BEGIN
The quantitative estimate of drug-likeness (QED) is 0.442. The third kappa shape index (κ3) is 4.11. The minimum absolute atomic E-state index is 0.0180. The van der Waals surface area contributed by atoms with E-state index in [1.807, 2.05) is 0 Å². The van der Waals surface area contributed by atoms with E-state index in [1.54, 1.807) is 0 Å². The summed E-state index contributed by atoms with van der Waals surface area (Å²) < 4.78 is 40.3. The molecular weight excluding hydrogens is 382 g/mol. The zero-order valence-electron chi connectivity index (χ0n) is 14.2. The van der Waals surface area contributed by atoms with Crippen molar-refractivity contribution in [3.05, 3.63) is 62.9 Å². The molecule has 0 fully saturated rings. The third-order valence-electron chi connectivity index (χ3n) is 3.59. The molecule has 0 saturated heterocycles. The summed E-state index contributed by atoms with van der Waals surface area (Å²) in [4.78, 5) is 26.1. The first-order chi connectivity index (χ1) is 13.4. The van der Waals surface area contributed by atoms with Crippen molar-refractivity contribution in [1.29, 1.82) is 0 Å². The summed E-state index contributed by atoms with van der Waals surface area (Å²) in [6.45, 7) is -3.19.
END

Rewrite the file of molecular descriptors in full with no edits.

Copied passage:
The quantitative estimate of drug-likeness (QED) is 0.442. The third kappa shape index (κ3) is 4.11. The minimum absolute atomic E-state index is 0.0180. The van der Waals surface area contributed by atoms with E-state index in [1.807, 2.05) is 0 Å². The van der Waals surface area contributed by atoms with E-state index in [1.54, 1.807) is 0 Å². The summed E-state index contributed by atoms with van der Waals surface area (Å²) < 4.78 is 40.3. The molecular weight excluding hydrogens is 382 g/mol. The zero-order valence-electron chi connectivity index (χ0n) is 14.2. The van der Waals surface area contributed by atoms with Crippen molar-refractivity contribution in [3.05, 3.63) is 62.9 Å². The molecule has 0 fully saturated rings. The third-order valence-electron chi connectivity index (χ3n) is 3.59. The molecule has 0 saturated heterocycles. The summed E-state index contributed by atoms with van der Waals surface area (Å²) in [4.78, 5) is 26.1. The first-order chi connectivity index (χ1) is 13.4. The van der Waals surface area contributed by atoms with Crippen molar-refractivity contribution in [1.29, 1.82) is 0 Å². The summed E-state index contributed by atoms with van der Waals surface area (Å²) in [6.45, 7) is -3.19.